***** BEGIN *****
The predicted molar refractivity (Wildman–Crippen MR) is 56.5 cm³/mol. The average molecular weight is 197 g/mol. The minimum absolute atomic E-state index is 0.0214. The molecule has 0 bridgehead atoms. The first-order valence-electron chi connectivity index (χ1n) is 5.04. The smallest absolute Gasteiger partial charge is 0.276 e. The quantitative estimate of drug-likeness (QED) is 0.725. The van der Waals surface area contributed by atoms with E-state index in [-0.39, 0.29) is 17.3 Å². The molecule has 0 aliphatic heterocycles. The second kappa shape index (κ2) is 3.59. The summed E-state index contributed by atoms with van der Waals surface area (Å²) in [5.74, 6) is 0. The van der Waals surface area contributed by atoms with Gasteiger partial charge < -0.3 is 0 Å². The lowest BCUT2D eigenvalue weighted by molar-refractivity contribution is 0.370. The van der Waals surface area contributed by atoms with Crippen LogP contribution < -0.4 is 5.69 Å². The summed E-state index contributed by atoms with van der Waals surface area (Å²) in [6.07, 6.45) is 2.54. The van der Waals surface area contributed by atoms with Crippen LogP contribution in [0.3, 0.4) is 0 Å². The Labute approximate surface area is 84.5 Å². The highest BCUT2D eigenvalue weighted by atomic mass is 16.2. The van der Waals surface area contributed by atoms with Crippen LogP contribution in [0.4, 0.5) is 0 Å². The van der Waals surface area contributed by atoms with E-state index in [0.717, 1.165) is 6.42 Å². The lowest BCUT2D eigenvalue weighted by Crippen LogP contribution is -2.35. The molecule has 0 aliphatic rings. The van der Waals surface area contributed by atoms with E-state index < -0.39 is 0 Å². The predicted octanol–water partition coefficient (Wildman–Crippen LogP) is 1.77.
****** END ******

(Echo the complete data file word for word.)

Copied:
The predicted molar refractivity (Wildman–Crippen MR) is 56.5 cm³/mol. The average molecular weight is 197 g/mol. The minimum absolute atomic E-state index is 0.0214. The molecule has 0 bridgehead atoms. The first-order valence-electron chi connectivity index (χ1n) is 5.04. The smallest absolute Gasteiger partial charge is 0.276 e. The quantitative estimate of drug-likeness (QED) is 0.725. The van der Waals surface area contributed by atoms with E-state index in [-0.39, 0.29) is 17.3 Å². The molecule has 0 aliphatic heterocycles. The second kappa shape index (κ2) is 3.59. The summed E-state index contributed by atoms with van der Waals surface area (Å²) in [5.74, 6) is 0. The van der Waals surface area contributed by atoms with Gasteiger partial charge < -0.3 is 0 Å². The lowest BCUT2D eigenvalue weighted by molar-refractivity contribution is 0.370. The van der Waals surface area contributed by atoms with Crippen LogP contribution < -0.4 is 5.69 Å². The summed E-state index contributed by atoms with van der Waals surface area (Å²) in [6.07, 6.45) is 2.54. The van der Waals surface area contributed by atoms with Crippen LogP contribution in [0.3, 0.4) is 0 Å². The Labute approximate surface area is 84.5 Å². The highest BCUT2D eigenvalue weighted by atomic mass is 16.2. The van der Waals surface area contributed by atoms with Crippen LogP contribution in [0.4, 0.5) is 0 Å². The van der Waals surface area contributed by atoms with E-state index in [0.717, 1.165) is 6.42 Å². The lowest BCUT2D eigenvalue weighted by Crippen LogP contribution is -2.35. The molecule has 0 aliphatic rings. The van der Waals surface area contributed by atoms with E-state index < -0.39 is 0 Å². The predicted octanol–water partition coefficient (Wildman–Crippen LogP) is 1.77.